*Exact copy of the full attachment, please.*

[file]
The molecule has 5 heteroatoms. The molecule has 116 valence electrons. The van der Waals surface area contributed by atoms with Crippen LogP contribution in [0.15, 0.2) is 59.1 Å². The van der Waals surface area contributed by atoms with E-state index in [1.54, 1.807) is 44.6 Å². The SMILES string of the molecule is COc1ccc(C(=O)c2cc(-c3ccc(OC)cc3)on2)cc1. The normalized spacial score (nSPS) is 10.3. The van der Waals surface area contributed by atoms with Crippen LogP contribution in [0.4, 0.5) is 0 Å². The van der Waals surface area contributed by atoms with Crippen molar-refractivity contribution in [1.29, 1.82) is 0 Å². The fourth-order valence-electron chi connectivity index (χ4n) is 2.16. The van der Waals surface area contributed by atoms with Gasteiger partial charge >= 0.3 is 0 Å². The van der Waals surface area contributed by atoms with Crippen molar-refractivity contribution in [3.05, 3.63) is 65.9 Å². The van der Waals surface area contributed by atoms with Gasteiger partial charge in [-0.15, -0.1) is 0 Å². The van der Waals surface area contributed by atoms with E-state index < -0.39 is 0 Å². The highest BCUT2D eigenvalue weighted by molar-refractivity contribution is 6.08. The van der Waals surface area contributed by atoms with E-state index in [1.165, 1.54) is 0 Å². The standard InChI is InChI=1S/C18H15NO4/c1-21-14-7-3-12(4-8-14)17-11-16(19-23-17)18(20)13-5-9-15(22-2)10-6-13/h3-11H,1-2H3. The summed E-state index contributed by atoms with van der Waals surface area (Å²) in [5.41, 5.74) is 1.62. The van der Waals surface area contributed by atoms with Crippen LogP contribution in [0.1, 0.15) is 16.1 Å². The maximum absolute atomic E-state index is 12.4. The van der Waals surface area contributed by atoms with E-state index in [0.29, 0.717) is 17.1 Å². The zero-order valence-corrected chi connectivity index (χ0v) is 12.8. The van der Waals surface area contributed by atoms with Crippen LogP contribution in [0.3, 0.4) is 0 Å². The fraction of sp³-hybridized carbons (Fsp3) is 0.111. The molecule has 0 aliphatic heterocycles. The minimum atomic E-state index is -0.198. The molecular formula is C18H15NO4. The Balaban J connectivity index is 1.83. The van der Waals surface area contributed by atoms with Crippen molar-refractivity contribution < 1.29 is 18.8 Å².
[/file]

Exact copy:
The molecule has 5 heteroatoms. The molecule has 116 valence electrons. The van der Waals surface area contributed by atoms with Crippen LogP contribution in [0.15, 0.2) is 59.1 Å². The van der Waals surface area contributed by atoms with E-state index in [1.54, 1.807) is 44.6 Å². The SMILES string of the molecule is COc1ccc(C(=O)c2cc(-c3ccc(OC)cc3)on2)cc1. The normalized spacial score (nSPS) is 10.3. The van der Waals surface area contributed by atoms with Crippen LogP contribution in [0.4, 0.5) is 0 Å². The van der Waals surface area contributed by atoms with Crippen molar-refractivity contribution in [1.29, 1.82) is 0 Å². The fourth-order valence-electron chi connectivity index (χ4n) is 2.16. The van der Waals surface area contributed by atoms with Gasteiger partial charge >= 0.3 is 0 Å². The van der Waals surface area contributed by atoms with Crippen molar-refractivity contribution in [3.05, 3.63) is 65.9 Å². The van der Waals surface area contributed by atoms with Gasteiger partial charge in [-0.15, -0.1) is 0 Å². The van der Waals surface area contributed by atoms with E-state index < -0.39 is 0 Å². The highest BCUT2D eigenvalue weighted by molar-refractivity contribution is 6.08. The van der Waals surface area contributed by atoms with E-state index in [1.165, 1.54) is 0 Å². The standard InChI is InChI=1S/C18H15NO4/c1-21-14-7-3-12(4-8-14)17-11-16(19-23-17)18(20)13-5-9-15(22-2)10-6-13/h3-11H,1-2H3. The summed E-state index contributed by atoms with van der Waals surface area (Å²) in [5.41, 5.74) is 1.62. The van der Waals surface area contributed by atoms with Crippen LogP contribution in [0.1, 0.15) is 16.1 Å². The maximum absolute atomic E-state index is 12.4. The van der Waals surface area contributed by atoms with E-state index in [0.29, 0.717) is 17.1 Å². The zero-order valence-corrected chi connectivity index (χ0v) is 12.8. The van der Waals surface area contributed by atoms with Crippen LogP contribution in [0.3, 0.4) is 0 Å². The fraction of sp³-hybridized carbons (Fsp3) is 0.111. The molecule has 0 aliphatic heterocycles. The minimum atomic E-state index is -0.198. The molecular formula is C18H15NO4. The Balaban J connectivity index is 1.83. The van der Waals surface area contributed by atoms with Crippen molar-refractivity contribution < 1.29 is 18.8 Å².